How often have you heard current or potential clients utter the objection “it’s too expensive”? Probably dozens or hundreds of times. Have you ever considered how many more sales you could have closed if this objection had never come up? Probably many more.
In this article, our objective is to identify what motivates clients to utter that objection and to see whether there is something you can do to eliminate that complaint, therefore producing much better sales outcomes.
When clients tell you “it’s too expensive” or “it doesn’t fit my budget,” is it because they find the price too high or because they don’t properly perceive the value of your offer?
In any transaction, when a client finds that your product or service is too costly, there are two important factors to consider: price and value. In order for an exchange to take place, the client must perceive that the value of your offer is higher than the price you are asking; otherwise there will be no deal.
The easiest solution would be to reduce your price or to throw in complimentary accessories or other products. However, by choosing this option, you would be reducing your business’ profitability and/or your commission would suffer.
On the other hand, if you can position the client’s perception in a way that the product or service value greatly surpasses its price, you will maintain your profitability and will close the sale.
Let’s look at the procedure for getting your client to appreciate the value of your product or service. First, a simple question: how much would you be willing to pay for a Mont Blanc pen?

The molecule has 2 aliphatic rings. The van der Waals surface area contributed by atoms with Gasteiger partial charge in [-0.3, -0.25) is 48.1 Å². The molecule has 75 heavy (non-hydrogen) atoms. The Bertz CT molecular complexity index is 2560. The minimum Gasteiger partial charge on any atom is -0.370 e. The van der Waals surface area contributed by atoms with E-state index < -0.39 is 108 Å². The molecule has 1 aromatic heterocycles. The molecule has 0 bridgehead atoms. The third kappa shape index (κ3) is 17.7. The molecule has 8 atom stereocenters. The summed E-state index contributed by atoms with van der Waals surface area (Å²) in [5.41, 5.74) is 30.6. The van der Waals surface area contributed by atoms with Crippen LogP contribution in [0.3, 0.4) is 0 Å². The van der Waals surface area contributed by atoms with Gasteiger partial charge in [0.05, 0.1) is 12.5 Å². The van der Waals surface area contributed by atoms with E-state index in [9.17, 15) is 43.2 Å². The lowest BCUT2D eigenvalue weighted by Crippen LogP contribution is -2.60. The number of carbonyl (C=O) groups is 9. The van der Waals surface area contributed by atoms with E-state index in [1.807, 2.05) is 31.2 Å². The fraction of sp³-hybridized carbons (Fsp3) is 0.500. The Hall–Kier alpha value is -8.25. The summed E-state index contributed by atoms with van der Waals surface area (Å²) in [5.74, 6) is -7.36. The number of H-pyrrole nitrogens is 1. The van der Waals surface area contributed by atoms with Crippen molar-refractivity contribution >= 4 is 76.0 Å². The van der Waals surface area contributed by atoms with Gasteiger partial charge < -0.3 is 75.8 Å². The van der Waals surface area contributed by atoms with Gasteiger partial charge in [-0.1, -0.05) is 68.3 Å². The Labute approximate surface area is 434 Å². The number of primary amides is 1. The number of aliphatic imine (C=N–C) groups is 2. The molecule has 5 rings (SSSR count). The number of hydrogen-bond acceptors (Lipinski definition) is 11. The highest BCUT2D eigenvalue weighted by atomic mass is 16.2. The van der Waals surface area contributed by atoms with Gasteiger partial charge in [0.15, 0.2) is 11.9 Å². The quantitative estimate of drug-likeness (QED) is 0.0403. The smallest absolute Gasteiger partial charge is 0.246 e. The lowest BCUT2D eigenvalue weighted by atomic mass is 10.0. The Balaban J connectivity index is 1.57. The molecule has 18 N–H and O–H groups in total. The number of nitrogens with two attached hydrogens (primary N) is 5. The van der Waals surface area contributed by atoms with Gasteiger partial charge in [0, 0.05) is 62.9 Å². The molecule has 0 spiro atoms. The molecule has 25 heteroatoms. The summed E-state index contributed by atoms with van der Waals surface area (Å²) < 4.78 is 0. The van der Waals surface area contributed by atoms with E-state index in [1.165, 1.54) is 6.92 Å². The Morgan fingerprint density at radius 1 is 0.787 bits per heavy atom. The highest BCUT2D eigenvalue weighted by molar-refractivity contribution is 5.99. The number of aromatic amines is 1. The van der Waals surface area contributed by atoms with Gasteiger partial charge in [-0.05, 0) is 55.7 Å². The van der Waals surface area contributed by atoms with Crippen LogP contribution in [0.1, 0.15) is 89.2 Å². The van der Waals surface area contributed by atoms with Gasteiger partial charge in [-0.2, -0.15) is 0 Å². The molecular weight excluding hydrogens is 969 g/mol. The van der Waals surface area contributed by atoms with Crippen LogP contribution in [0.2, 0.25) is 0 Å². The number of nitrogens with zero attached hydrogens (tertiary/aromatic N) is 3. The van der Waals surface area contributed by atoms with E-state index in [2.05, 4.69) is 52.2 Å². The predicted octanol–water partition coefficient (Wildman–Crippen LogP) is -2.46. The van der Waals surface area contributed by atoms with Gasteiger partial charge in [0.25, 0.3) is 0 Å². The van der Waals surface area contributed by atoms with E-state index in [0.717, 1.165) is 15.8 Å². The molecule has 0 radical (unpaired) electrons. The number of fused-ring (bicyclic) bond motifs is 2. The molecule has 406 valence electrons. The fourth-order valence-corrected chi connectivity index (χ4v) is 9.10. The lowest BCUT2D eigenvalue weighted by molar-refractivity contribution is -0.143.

- Less than $50
- Between $50 and $100
- Over $100
If every reader could answer,
- hundreds of you would chose A),
- hundreds of you would chose B),
- hundreds of you would chose C).
Why is that the case? The reason is that for some people, the most important factor to consider when buying a pen is simply its utility, whereas for others a Mont Blanc pen is a symbol of success and prestige.
For those who are wondering, most Mont Blanc pens are worth between $100… and $1000!
The above example clearly shows that appreciation for any given object varies from one person to the next.
Why is it that some clients recognize that your product has a lot of value, while others feel that it has less value?
Well, in the first case, the sales consultant asked relevant questions that made it possible to determine the client’s needs, concerns, and the problems that the product is intended to solve. In the second case, the sales agent did not draw a correlation between the product’s features and the client’s perspective.
Since this perspective varies from client to client, you must ask questions in order to identify the client’s needs and problems. You will then be able to offer a solution tailored to the client’s specific requirements. This is how you will increase the value of your proposed product or service in the client’s eyes.
The products you are offering doubtless feature specific valuable elements, but if your approach is to simply list all these wonderful characteristics (as so many salespersons do), you will greatly “dilute” the value of your offer and the client will often conclude that the price is too high.
When serving clients, it is important to only describe the product features that have a direct link to a need, desire, problem or concern of the client. By doing so, you increase the product’s value. The price is always relative to the benefits that your client will derive from the product – the more useful the product is to the client, the higher the monetary value he will place on it.
In order to eliminate price-related objections and obtain better sales results, you must ask in-depth questions aimed at identifying your client’s concerns and sources of stress and then propose a product based on what is important for THE CLIENT, not what YOU think is important. This will produce a notable increase in sales.